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While there is no standard open-enrollment period for job-based benefits, many workplaces hold their annual open-enrollment periods in the fall. At this time employees and their dependents may select health insurance coverage as well as supplemental plans such as dental and vision insurance. As you review your benefits options for the year to come, consider a health savings account paired with an HSA-compatible high-deductible health insurance plan.
A health savings account, commonly referred to as an HSA, offers a way for employees to save money for health care expenses and, due to the way they are designed, save money on those expenses as well. HSAs have become increasingly popular among employers and employees. In January 2012, more than 13.5 million people were enrolled in an HSA paired with a high-deductible health insurance plan—in 2008 there were just 6.1 million.1
An HSA is not health insurance. Health savings accounts are exactly what they sound like: savings accounts for health expenses. HSAs allows you to set aside pre-tax dollars to be used for qualified medical expenses. For instance, you may use these funds to pay medical bills until your annual health insurance deductible has been met and benefits kick in.
An HSA must be paired with a high-deductible health insurance plan. For the 2015 calendar year, the IRS defines a high-deductible health insurance plan—aka HDHP—as a health insurance plan with the following annual deductible and out-of-pocket spending limitations2:
Essentially, you can dictate how much money you place in your HSA. It is not typical for there to be a minimum contribution amount or frequency. However, the IRS caps how much you can save in a calendar year; this inflation-adjusted contribution limit is updated annually. Some companies will contribute funds to employee HSAs as well. Check with your employer’s benefits administrator. In reality, anyone may add funds to your HSA.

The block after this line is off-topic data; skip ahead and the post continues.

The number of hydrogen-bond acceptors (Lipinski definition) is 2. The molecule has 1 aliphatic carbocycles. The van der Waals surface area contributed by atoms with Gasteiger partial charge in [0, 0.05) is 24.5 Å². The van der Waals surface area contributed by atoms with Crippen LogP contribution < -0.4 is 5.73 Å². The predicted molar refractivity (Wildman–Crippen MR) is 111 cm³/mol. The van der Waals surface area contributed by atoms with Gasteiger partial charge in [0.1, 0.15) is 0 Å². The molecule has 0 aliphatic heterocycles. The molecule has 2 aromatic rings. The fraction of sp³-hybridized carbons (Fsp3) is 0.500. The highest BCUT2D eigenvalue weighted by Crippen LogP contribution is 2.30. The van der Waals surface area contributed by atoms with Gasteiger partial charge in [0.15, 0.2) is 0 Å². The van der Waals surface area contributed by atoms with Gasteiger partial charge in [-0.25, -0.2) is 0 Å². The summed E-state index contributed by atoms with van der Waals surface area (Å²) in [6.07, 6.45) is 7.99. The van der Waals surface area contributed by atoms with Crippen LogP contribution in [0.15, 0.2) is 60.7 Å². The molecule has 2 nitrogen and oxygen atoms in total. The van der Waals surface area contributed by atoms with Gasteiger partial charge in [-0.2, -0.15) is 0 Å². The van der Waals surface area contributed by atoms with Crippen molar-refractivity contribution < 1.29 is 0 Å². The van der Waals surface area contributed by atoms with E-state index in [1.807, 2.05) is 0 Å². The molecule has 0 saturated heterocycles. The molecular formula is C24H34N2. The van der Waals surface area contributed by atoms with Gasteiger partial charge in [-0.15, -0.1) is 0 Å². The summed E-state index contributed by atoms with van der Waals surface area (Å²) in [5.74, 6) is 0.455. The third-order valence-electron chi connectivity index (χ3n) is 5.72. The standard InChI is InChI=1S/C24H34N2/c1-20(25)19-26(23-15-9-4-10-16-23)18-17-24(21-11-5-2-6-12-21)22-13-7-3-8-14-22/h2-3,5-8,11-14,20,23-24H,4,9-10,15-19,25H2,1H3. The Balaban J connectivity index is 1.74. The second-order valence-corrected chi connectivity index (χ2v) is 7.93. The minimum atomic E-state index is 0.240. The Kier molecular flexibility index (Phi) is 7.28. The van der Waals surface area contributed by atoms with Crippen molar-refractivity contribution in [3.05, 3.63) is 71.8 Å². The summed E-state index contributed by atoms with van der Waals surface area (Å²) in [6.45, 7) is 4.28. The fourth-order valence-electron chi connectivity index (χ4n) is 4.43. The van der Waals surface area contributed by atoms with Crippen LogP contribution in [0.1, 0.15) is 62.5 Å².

You can withdraw funds to pay for qualified medical expenses, including out-of-pocket costs to help reach your health insurance deductible. Typically, you will be given a debit card when you open your HSA. If you do not use them, you can roll them over year to year. This is unlike a flexible spending account in which you “use it or lose it.” Funds may accrue interest over time. Some people even use HSAs to save for retirement.
If you leave your workplace for any reason, your HSA goes with you. However, it must be paired with an HDHP for you to continue making contributions. Even if you do not combine your HSA with another HDHP, you can keep using the funds for qualified medical expenses or continue saving them for later. Once you reach age 65, you may withdraw funds and use them as you would a traditional IRA; you will pay standard income taxes. If you withdraw funds before age 65 and do not use them for qualified medical expenses, you will have to pay standard taxes on the amount withdrawn and may be charged a penalty by the HSA provider.
The annual contribution limits for 2015 are as follows3:
A list of qualified medical expense may be found in IRS Publication 502: Medical and Dental Expenses. The IRS updates this document annually at IRS.gov.
HSAs help put you in control of your healthcare spending, accrue funds for future medical bills of both the expected and unexpected nature, and allow you to pay for qualified medical expenses tax-free.
Health savings accounts are gaining popularity among Americans with job-based health insurance coverage. In 2014, 27 percent of companies that offered health insurance benefits offered a high-deductible health plan with a health reimbursement arrangement (HDHP/HRA) or an HSA-qualified HDHP.4 Four percent offered an HDHP/HRA, and 24 percent offered an HSA-qualified HDHP.5
PPO plans cover more than half of America’s workers, but high-deductible health insurance plans with a savings option such as an HRA or HSA are the second most popular. Twenty percent of workers are enrolled in HDHP/SOs.6 Of them, 14 percent were enrolled in HSA-qualified HDHPs.7
HSA-compatible HDHPs are available through the Small Business Health Options Program (SHOP) marketplace—the employer portal for state-based and federally facilitated exchanges.
You may still buy an HSA-compatible HDHP in the private marketplace and set up a health savings account through a financial institution. If you purchase your health insurance through an exchange and receive a premium tax credit, consider setting aside some or all of the money you saved on monthly premium in the HSA.
Most frequently, bronze and silver plans will be HSA compatible. If you are not sure if the health insurance plan you want to buy is HSA compatible, contact the company offering the plan, an exchange-based helper or licensed health insurance agent for assistance.
1 America’s Health Insurance Plans, Center for Policy and Research. “Health Savings Accounts and Account-Based Health Plans: Research Highlights.” July 2012. PDF. .
2 Internal Revenue Service. 26 CFR 601.602: Tax Forms and Instructions. Also: Part 1, §§ 1, 223.
4 The Kaiser Family Foundation and Health Research & Educational Trust. “Employer Health Benefits 2014 Annual Survey.” Sept. 10, 2014.